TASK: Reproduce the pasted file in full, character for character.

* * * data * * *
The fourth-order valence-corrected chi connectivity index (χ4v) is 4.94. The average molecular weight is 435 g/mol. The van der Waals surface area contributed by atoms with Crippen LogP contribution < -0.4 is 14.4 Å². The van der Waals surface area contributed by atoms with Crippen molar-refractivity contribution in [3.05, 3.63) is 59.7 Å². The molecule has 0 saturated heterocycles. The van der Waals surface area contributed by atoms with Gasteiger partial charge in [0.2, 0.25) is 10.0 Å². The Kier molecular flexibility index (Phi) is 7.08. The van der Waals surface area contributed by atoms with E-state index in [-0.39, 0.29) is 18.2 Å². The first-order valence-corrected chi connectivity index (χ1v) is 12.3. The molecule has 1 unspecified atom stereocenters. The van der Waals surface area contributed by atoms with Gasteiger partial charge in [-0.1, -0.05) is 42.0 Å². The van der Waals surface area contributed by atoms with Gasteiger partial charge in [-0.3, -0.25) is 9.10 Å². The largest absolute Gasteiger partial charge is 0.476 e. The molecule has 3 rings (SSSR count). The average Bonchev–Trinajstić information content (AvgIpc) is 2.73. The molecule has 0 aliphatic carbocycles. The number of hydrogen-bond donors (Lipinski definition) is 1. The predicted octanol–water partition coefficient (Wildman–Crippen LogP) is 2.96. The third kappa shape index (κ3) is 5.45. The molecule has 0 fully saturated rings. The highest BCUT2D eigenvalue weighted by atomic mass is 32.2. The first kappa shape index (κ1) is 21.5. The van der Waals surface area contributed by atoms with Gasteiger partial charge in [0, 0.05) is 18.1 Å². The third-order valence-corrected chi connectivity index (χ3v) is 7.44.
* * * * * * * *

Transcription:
The fourth-order valence-corrected chi connectivity index (χ4v) is 4.94. The average molecular weight is 435 g/mol. The van der Waals surface area contributed by atoms with Crippen LogP contribution < -0.4 is 14.4 Å². The van der Waals surface area contributed by atoms with Crippen molar-refractivity contribution in [3.05, 3.63) is 59.7 Å². The molecule has 0 saturated heterocycles. The van der Waals surface area contributed by atoms with Gasteiger partial charge in [0.2, 0.25) is 10.0 Å². The Kier molecular flexibility index (Phi) is 7.08. The van der Waals surface area contributed by atoms with E-state index in [-0.39, 0.29) is 18.2 Å². The first-order valence-corrected chi connectivity index (χ1v) is 12.3. The molecule has 1 unspecified atom stereocenters. The van der Waals surface area contributed by atoms with Gasteiger partial charge in [-0.1, -0.05) is 42.0 Å². The van der Waals surface area contributed by atoms with Gasteiger partial charge in [-0.3, -0.25) is 9.10 Å². The largest absolute Gasteiger partial charge is 0.476 e. The molecule has 3 rings (SSSR count). The average Bonchev–Trinajstić information content (AvgIpc) is 2.73. The molecule has 0 aliphatic carbocycles. The number of hydrogen-bond donors (Lipinski definition) is 1. The predicted octanol–water partition coefficient (Wildman–Crippen LogP) is 2.96. The third kappa shape index (κ3) is 5.45. The molecule has 0 fully saturated rings. The highest BCUT2D eigenvalue weighted by atomic mass is 32.2. The first kappa shape index (κ1) is 21.5. The van der Waals surface area contributed by atoms with Gasteiger partial charge in [0, 0.05) is 18.1 Å². The third-order valence-corrected chi connectivity index (χ3v) is 7.44.